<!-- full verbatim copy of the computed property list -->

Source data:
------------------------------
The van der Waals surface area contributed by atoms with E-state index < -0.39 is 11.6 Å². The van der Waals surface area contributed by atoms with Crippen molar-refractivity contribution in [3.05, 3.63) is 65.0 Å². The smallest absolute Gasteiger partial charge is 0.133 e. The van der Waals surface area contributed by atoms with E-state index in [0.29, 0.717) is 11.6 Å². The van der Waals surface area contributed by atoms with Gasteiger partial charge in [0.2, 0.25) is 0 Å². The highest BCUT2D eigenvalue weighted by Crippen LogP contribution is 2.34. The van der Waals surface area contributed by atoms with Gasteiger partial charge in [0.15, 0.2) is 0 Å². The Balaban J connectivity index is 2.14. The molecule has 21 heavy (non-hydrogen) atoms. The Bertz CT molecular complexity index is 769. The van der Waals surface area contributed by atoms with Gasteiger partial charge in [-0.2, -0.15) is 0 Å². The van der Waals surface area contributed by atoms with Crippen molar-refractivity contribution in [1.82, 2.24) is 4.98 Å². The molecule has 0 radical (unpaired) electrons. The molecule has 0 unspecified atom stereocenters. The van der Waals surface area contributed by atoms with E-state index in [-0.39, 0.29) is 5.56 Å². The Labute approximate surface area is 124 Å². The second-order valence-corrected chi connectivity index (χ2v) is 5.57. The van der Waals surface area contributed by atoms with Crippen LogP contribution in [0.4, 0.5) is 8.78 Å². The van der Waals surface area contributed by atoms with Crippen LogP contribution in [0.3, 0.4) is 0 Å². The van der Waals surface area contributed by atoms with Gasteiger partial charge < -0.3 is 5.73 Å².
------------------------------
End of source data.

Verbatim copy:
The van der Waals surface area contributed by atoms with E-state index < -0.39 is 11.6 Å². The van der Waals surface area contributed by atoms with Crippen molar-refractivity contribution in [3.05, 3.63) is 65.0 Å². The smallest absolute Gasteiger partial charge is 0.133 e. The van der Waals surface area contributed by atoms with E-state index in [0.29, 0.717) is 11.6 Å². The van der Waals surface area contributed by atoms with Gasteiger partial charge in [0.2, 0.25) is 0 Å². The highest BCUT2D eigenvalue weighted by Crippen LogP contribution is 2.34. The van der Waals surface area contributed by atoms with Gasteiger partial charge in [0.15, 0.2) is 0 Å². The Balaban J connectivity index is 2.14. The molecule has 21 heavy (non-hydrogen) atoms. The Bertz CT molecular complexity index is 769. The van der Waals surface area contributed by atoms with Gasteiger partial charge in [-0.2, -0.15) is 0 Å². The van der Waals surface area contributed by atoms with Crippen molar-refractivity contribution in [1.82, 2.24) is 4.98 Å². The molecule has 0 radical (unpaired) electrons. The molecule has 0 unspecified atom stereocenters. The van der Waals surface area contributed by atoms with E-state index in [-0.39, 0.29) is 5.56 Å². The Labute approximate surface area is 124 Å². The second-order valence-corrected chi connectivity index (χ2v) is 5.57. The van der Waals surface area contributed by atoms with Crippen LogP contribution in [0.4, 0.5) is 8.78 Å². The van der Waals surface area contributed by atoms with Crippen LogP contribution in [0.3, 0.4) is 0 Å². The van der Waals surface area contributed by atoms with Gasteiger partial charge < -0.3 is 5.73 Å².